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Should the Pac-12 reconsider court rushing after college basketball upsets?

Something worth monitoring.

Ron Chenoy-USA TODAY Sports

Arizona Wildcats coach Sean Miller is sure not a fan of court rushing. This is mostly due to the fact that the court rushing happens after Arizona loses a basketball game. Cal did it this year, Arizona State did it last year, and now Colorado did it again this week. The Wildcats remain the class of the conference, and the court storm will usually take place after their demise on the court.

Miller did bring up some good points this week in his latest diatribe against the court rush. Namely, that it could eventually lead to an on-court incident between the visiting team and home team's fans. More from Arizona Desert Swarm.

"Eventually what's going to happen in the Pac-12 is this: an Arizona player is going to punch a fan, and they're going to punch the fan out of self-defense.

When it happens, only when it happens, will everybody take a deep breath and say, we have to do something to protect both teams so that when the game ends, that we have a deep breath to be able to leave the gym. Or at least shake the other team's hand, and then get to our locker room.

Three consecutive years, anytime we lose a game on the road, it's the same. Some are more under control, some aren't. It's tough because not everybody is going through it, and because of that nobody really cares except me. From this point forward, I care. And we're almost at a point where our guys have to protect themselves."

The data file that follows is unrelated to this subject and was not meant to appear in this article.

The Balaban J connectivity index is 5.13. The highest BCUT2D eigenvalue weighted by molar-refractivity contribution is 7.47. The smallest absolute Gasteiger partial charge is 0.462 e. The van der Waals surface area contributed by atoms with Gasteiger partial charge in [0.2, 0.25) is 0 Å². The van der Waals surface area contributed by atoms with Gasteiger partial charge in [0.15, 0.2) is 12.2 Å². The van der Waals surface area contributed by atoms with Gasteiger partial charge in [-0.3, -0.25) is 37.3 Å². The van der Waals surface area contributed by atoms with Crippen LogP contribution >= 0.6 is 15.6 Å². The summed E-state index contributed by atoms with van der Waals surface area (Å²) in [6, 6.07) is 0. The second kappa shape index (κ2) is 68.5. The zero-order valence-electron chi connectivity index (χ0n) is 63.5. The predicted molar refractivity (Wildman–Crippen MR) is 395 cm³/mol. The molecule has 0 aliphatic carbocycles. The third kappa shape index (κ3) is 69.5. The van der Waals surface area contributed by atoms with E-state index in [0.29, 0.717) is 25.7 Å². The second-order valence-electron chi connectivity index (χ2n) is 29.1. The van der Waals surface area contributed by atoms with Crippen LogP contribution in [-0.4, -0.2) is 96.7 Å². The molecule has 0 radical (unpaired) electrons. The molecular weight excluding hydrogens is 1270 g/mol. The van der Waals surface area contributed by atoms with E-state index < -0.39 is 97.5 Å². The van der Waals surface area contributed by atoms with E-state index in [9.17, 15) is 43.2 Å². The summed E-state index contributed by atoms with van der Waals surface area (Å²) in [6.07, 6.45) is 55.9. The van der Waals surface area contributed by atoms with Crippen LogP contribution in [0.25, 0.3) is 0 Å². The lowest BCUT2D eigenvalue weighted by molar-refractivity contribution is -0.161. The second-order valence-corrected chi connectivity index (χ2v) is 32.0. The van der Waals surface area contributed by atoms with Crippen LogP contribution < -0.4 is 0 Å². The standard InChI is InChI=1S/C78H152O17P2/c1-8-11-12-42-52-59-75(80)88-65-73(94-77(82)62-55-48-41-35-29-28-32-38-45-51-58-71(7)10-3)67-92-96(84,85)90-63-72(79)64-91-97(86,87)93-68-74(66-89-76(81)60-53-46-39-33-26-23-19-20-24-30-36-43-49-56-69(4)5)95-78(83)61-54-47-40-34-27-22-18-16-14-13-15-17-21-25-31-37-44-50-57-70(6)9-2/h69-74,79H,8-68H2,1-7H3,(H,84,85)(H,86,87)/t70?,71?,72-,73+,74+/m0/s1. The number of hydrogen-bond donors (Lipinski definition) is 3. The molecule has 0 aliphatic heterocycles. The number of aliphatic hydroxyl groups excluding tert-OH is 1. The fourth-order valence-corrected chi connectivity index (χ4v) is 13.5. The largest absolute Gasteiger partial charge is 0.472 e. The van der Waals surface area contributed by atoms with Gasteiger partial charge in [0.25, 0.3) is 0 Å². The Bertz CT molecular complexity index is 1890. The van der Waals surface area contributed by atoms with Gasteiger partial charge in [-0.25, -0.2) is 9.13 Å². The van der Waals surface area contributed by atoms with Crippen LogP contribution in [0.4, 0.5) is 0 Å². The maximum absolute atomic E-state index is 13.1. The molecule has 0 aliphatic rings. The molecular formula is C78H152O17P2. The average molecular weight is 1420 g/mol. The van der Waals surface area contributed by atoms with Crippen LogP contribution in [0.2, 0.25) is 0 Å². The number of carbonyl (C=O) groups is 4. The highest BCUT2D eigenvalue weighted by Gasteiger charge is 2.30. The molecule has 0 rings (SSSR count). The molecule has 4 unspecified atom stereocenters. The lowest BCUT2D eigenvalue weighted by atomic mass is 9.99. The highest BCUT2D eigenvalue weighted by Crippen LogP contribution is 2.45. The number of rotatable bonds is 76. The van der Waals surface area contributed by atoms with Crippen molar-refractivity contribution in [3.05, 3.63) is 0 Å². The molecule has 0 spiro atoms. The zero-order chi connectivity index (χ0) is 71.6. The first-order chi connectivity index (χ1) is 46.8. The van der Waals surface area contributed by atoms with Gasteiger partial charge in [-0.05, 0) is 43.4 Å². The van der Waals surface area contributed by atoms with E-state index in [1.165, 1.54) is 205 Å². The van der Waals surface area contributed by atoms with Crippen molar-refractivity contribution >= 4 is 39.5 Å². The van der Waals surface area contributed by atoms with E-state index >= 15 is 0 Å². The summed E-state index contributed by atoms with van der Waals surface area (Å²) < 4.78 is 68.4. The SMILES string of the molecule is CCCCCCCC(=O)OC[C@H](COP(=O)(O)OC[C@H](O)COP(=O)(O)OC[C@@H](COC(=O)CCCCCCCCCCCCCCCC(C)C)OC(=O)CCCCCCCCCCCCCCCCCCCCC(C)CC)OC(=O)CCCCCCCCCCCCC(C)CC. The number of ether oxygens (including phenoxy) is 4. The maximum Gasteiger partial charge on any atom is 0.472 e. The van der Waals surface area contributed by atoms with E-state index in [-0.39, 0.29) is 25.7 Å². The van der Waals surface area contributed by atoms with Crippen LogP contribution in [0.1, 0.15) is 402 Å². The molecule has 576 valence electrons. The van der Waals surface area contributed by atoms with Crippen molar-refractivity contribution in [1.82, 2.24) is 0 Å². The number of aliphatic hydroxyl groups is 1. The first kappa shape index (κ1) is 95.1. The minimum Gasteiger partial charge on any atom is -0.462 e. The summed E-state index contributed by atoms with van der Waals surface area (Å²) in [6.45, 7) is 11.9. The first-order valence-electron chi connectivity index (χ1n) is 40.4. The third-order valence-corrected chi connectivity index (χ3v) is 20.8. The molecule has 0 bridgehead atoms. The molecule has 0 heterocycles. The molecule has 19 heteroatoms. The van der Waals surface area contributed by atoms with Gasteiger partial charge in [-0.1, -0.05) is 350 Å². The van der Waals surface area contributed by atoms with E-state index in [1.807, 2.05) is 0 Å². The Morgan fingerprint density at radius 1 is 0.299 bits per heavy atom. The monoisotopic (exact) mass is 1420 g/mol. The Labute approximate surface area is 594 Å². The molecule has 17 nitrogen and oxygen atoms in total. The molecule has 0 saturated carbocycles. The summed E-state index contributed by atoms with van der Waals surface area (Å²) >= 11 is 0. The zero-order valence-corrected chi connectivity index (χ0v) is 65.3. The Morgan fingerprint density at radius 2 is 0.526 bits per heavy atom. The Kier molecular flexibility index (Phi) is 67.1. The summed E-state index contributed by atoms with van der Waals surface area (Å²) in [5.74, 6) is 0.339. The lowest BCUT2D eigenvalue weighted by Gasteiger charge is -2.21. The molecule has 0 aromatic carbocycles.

Eventually a player and a fan will make the type of contact coaches would like to avoid, and someone could get hurt (and the nightmare for a coach is a player could be suspended for something not related at all to the basketball court during a basketball game). Although it should be noted that Miller absconded all responsibility for the actions of his players.

Should the court rush be reconsidered? Perhaps. I'd imagine a modification might be the best compromise here. The best way to avoid a court rush is to have security cordon off the visiting side of the locker room, or at least restrict movement away from the visiting players. But I'd imagine it would be difficult to curtail the tradition of the court rush until an incident happens. The best you can hope for in the meantime is maybe modifying the ways in which you can rush the court.